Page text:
The Health Development Agency defines social determinants of health as “the conditions in which people are born, grow, live, work and age” (HDA, 2003). Social factors have been seen to impact an individual’s life expectancy & overall wellness. Health inequities not only exist between or states but within communities that can exist based on gender, race/ethnicity, age, social class and sexual orientation (Parisi & Longo, 2009). Health inequities are seen to exist within geographic areas as well between different regions of countries.
Health disparities can also be seen in developing countries due to barriers with access to resources such as healthcare services or poverty levels which commonly occur across populations. Health outcomes around the world are influenced by multiple factors that contribute including geography/geographical location, family history & genetics, individual behaviors & life style choices and overall socioeconomic status which is associated with a variety of social variables such as education level/income earnings/ occupation status (National Health Service [NHS], 2016).
Efforts towards health equity can be achieved through efforts made at the individual, interpersonal and societal levels (WHO, 2008) Health is often monitored using a variety of indicators. Health outcomes can be measured using measures such as morbidity rates and mortality rates which track disease and death statistics; however these do not provide information about an individual’s quality of life (NHS, 2016). Health-related quality of life is used to describe how well or how effectively people are able to perform basic everyday tasks such as self care, job performance and social interactions.
Health inequalities may exist between different groups with low health-related quality of life as a result of differences in access to resources such as education & employment opportunities which collectively influence the opportunity for social mobility. Other factors that contribute to inequities in health status include race/ethnicity, geographic location and family income/parental education levels which are variables that are outside of the control of an individual (Samson et al. 2013).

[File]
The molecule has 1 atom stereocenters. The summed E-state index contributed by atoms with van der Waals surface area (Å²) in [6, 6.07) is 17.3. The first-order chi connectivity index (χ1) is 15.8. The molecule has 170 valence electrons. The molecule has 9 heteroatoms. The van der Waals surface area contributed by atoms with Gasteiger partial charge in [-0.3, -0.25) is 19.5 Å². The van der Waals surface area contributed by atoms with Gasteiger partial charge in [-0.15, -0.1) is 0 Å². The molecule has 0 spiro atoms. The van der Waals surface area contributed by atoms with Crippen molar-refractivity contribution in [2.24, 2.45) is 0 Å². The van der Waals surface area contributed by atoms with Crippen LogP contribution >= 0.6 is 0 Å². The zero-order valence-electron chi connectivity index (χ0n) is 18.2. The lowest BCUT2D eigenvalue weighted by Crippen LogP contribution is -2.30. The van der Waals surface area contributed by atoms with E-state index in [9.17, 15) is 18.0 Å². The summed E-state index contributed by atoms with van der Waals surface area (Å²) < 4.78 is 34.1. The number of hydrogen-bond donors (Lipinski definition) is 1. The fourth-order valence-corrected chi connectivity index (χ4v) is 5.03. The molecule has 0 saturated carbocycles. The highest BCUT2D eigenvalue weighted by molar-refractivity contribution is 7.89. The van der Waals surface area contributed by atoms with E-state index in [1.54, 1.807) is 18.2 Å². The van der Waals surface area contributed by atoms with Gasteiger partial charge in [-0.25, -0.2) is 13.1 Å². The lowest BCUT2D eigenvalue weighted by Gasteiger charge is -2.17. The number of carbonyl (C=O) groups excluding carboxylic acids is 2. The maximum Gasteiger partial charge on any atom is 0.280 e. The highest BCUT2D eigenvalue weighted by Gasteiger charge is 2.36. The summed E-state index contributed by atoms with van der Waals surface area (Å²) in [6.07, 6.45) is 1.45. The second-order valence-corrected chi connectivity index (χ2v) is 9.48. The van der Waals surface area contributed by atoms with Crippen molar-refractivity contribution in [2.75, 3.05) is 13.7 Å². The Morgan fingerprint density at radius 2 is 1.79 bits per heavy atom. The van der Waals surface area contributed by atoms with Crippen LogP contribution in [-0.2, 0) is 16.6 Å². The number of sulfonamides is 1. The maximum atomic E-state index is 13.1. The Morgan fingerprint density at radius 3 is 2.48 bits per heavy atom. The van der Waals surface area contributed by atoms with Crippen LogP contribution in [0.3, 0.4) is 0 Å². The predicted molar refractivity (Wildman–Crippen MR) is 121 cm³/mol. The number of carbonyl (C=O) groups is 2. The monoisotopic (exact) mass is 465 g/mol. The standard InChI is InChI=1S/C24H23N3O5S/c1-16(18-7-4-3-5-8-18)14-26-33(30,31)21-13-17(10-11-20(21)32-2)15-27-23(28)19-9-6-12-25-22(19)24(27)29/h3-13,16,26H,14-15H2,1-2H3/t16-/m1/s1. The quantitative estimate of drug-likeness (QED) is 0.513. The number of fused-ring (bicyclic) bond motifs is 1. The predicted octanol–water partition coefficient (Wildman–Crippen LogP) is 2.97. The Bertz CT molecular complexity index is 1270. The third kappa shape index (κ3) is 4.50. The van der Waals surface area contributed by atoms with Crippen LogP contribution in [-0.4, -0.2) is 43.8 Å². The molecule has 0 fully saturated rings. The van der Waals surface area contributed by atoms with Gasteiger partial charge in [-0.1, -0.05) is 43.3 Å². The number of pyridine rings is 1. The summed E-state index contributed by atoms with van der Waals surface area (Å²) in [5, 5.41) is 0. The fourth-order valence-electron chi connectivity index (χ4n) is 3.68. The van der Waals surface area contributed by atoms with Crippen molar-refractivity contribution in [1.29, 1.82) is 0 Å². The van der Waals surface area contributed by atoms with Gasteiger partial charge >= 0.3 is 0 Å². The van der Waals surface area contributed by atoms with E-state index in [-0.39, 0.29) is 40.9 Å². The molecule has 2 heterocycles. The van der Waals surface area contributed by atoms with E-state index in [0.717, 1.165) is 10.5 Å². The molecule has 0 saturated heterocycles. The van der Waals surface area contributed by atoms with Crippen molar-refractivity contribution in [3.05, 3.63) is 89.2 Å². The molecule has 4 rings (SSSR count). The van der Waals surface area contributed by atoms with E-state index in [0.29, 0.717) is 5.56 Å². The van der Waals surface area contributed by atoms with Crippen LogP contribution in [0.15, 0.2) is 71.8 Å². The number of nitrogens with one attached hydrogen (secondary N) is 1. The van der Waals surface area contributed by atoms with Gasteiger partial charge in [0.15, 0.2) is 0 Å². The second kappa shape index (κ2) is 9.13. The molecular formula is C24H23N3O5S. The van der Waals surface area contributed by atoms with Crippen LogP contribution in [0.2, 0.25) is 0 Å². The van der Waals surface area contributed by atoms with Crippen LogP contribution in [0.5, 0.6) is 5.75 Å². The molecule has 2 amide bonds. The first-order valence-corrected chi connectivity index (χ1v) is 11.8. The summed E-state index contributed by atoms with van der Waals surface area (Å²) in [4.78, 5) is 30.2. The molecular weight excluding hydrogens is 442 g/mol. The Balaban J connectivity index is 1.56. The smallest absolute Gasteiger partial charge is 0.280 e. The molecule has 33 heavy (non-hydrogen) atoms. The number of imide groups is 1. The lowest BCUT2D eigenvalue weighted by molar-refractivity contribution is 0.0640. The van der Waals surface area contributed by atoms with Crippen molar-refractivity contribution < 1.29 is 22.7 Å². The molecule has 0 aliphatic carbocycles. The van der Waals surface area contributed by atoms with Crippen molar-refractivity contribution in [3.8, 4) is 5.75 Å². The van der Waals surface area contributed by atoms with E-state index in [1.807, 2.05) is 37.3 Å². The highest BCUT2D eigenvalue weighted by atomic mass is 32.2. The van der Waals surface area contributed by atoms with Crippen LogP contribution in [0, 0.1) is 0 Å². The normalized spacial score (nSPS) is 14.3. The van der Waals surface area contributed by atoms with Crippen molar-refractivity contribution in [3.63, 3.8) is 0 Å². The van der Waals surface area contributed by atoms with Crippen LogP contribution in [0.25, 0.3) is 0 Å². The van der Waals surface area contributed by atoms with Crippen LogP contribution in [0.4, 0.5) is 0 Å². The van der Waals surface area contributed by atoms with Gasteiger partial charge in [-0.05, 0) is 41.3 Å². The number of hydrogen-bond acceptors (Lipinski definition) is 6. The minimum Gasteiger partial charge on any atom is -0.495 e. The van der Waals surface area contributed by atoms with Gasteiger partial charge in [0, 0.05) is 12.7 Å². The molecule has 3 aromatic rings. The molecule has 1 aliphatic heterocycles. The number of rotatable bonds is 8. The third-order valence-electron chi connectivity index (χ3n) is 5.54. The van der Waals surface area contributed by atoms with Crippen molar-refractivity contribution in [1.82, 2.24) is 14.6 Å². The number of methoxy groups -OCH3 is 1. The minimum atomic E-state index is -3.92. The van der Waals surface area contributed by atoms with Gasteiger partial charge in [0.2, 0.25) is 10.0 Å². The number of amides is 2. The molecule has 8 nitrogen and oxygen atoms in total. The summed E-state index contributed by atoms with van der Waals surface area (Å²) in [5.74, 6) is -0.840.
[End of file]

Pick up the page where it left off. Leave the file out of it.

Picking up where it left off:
Health inequities remain a global problem which can be addressed through policy changes aimed at reducing disparities. Monitoring health outcomes is one way to assess the impact of social determinants on health status. Health surveillance can be conducted using various tools such as Health Survey for England, Health Focus or public Health Intelligence Network which provide information about the general population’s health & wellbeing (NHS, 2016).
Health surveillance systems can then monitor trends in health over time based on specific subgroups. The Health Survey for England has monitoring programs that track new cases of diagnosis rates along with new cases of conditions such as diabetes. Health surveillance can also track mortality rates which provide valuable information based on specific data from a geographical area selection within a country or region.
Health profiles have been developed in the United States which monitor health indicators across different states and compare them to national averages which is an effective way of assessing social determinants of health even though the quality of data may vary by state (Samson et al. , 2013). Health disparities occur in many countries including developing nations where people have reduced access to resources that influence their overall wellbeing, however monitoring systems are limited in these settings due to challenges with tracking life expectancy rates & documenting chronic disease prevalence (WHO, 2008).